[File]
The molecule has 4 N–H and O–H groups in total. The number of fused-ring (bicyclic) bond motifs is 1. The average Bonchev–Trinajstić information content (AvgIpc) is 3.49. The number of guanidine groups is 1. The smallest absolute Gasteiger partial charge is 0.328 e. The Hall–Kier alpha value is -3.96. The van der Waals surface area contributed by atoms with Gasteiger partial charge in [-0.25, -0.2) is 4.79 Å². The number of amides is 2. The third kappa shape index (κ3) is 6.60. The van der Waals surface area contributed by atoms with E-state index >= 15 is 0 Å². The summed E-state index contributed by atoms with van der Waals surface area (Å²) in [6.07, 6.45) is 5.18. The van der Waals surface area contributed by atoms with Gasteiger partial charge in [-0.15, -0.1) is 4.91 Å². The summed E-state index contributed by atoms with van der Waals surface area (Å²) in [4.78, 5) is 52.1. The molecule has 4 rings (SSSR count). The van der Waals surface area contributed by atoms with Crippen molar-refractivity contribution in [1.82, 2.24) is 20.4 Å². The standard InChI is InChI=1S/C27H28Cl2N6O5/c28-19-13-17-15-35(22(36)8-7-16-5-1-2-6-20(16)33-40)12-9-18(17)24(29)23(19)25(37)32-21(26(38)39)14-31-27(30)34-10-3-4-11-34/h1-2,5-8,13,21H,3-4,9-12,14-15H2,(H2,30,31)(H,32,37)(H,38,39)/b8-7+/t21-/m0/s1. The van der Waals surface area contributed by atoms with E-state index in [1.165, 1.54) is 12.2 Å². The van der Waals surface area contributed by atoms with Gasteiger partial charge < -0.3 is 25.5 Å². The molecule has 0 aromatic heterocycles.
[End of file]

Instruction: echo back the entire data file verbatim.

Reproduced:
The molecule has 4 N–H and O–H groups in total. The number of fused-ring (bicyclic) bond motifs is 1. The average Bonchev–Trinajstić information content (AvgIpc) is 3.49. The number of guanidine groups is 1. The smallest absolute Gasteiger partial charge is 0.328 e. The Hall–Kier alpha value is -3.96. The van der Waals surface area contributed by atoms with Gasteiger partial charge in [-0.25, -0.2) is 4.79 Å². The number of amides is 2. The third kappa shape index (κ3) is 6.60. The van der Waals surface area contributed by atoms with E-state index >= 15 is 0 Å². The summed E-state index contributed by atoms with van der Waals surface area (Å²) in [6.07, 6.45) is 5.18. The van der Waals surface area contributed by atoms with Gasteiger partial charge in [-0.15, -0.1) is 4.91 Å². The summed E-state index contributed by atoms with van der Waals surface area (Å²) in [4.78, 5) is 52.1. The molecule has 4 rings (SSSR count). The van der Waals surface area contributed by atoms with Crippen molar-refractivity contribution in [1.82, 2.24) is 20.4 Å². The standard InChI is InChI=1S/C27H28Cl2N6O5/c28-19-13-17-15-35(22(36)8-7-16-5-1-2-6-20(16)33-40)12-9-18(17)24(29)23(19)25(37)32-21(26(38)39)14-31-27(30)34-10-3-4-11-34/h1-2,5-8,13,21H,3-4,9-12,14-15H2,(H2,30,31)(H,32,37)(H,38,39)/b8-7+/t21-/m0/s1. The van der Waals surface area contributed by atoms with E-state index in [1.165, 1.54) is 12.2 Å². The van der Waals surface area contributed by atoms with Gasteiger partial charge < -0.3 is 25.5 Å². The molecule has 0 aromatic heterocycles.